Percy Mahendra Rajapaksa
Percy Mahendra Rajapaksa also known as Mahinda Rajapaksa was born on 18 November 1945 in Hambantota, Sri Lanka. His family was very active in politics and his father and uncle were well-known politicians. Rajapaksa went to college in Colombo but when his father died in 1967 Rajapaksa replaced him as the candidate for the Sri Lanka Freedom Party (SLFP) and he was elected to the Parliament in 1970 as the youngest member in its history. During the years that followed, Rajapaksa went to law school in Colombo and became an attorney in 1977.
In 1989, after several years when he did not serve as a member of the Parliament, Rajapaksa was re-elected to represent the Hambantota District. In 1994, after the SLFP won the election Rajapaksa was appointed as Minister of Labour and subsequently Minister of Fisheries and Aquatic Resources. In 2001 the SLFP lost the election to the United National Party (UNP) and in 2002 Rajapaksa became the Leader of the Opposition. On 17 November 2005, Rajapaksa won the presidential election with 50.3% of the votes.
Rajapaksa and his government are accused of committing war crimes during the end of the 25-year civil war between the Liberation Tigers of Tamil Eelam (LTTE) and the government, a conflict which officially ended in 2009 when the national army defeated the LTTE.
Examples of the alleged violations of international humanitarian law by the national army include deliberate attacks against clearly marked civilian objects such as hospitals and camps, and naval attacks on displaced civilians in a neutralized no-fire zone.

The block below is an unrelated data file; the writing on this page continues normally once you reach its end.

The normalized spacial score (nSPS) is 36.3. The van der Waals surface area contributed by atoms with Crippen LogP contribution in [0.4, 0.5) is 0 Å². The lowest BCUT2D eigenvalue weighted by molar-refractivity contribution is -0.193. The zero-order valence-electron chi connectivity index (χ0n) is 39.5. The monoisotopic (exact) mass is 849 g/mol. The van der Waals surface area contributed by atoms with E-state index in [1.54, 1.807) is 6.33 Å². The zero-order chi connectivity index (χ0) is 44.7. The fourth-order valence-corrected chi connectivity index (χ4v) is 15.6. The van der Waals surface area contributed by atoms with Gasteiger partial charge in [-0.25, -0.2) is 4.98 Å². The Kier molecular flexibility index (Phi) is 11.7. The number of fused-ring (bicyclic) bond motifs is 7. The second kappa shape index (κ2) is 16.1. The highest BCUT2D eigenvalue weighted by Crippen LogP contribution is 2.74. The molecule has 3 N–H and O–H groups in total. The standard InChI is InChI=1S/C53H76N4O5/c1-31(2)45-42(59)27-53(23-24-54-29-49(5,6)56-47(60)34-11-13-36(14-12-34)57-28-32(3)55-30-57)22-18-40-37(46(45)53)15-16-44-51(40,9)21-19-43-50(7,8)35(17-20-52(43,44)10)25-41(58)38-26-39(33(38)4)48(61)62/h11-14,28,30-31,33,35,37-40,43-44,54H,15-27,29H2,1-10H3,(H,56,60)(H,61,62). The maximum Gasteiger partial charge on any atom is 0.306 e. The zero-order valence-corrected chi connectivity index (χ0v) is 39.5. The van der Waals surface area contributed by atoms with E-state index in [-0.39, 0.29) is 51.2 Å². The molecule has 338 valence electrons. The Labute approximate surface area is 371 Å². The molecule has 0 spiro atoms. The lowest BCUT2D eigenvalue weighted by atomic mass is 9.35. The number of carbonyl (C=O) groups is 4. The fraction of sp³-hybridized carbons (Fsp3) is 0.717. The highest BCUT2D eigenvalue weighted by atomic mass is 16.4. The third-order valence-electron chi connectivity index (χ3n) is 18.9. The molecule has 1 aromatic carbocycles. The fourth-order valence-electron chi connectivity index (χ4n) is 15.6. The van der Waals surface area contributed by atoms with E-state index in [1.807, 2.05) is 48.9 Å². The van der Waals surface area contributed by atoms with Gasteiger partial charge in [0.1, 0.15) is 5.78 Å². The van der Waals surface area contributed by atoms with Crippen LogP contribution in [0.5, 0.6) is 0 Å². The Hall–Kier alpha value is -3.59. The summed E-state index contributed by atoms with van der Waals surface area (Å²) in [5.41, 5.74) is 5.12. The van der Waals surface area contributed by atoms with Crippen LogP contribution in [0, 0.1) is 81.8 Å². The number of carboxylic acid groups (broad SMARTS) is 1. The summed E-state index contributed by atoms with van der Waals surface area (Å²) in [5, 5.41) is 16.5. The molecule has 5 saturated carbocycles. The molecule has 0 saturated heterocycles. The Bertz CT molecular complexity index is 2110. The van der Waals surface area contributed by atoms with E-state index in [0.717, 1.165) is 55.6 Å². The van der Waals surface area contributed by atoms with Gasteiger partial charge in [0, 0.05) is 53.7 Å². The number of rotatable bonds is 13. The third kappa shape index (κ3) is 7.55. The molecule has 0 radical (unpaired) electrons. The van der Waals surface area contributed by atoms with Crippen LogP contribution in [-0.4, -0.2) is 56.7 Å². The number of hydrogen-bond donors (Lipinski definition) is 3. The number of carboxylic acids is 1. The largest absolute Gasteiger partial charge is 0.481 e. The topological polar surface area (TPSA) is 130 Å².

In the United States, a trial against Woewiyu was initiated by relatives of students who were killed in Trincomalee as well as by relatives of humanitarian workers of a French organisation who were killed near Trincomalee in August 2006. Also participating in the proceedings were relatives of a family killed when the military crushed the Tamil Tigers in 2009.
The plaintiffs claim that all those persons were deliberately killed by the government security forces under Rajapaksa’s control. The families sued Rajapaksa under the Torture Victim Protection Act passed by Congress in 1992 which states that “any individual” who uses his or her authority to carry out extrajudicial killing is liable for wrongful death and can be ordered to pay damages to the survivors. The families argued that a head of state could not be immune from suits brought under this act because it refers to “any individual.”
On 1 Mars 2012 District Judge Colleen Kollar-Kotelly announced that she had to dismiss the case against President Rajapaksa because, as the government restated, he was immune from litigation as a foreign head of state. In her decision she also stated that this dismissal was in “no way a reflection of the merits of plaintiffs’ claims or defendant’s defences”. Bruce Fein, an attorney of the three plaintiffs who filed the war crimes-related charges against Rajapakse, said on 3 April 2012 that he has filed an appeal against the ruling by the District Court of Columbia, as instructed by his clients.
In Australia, in October 2011 a national of Sri Lanka of Tamil origin filed charges of war crimes against Rajapaksa in a court in Melbourne. The then Prime Minister Julia Gilliard said that the case filed against Rajapaksa cannot proceed without the federal government’s consent because of the immunity of all heads of states.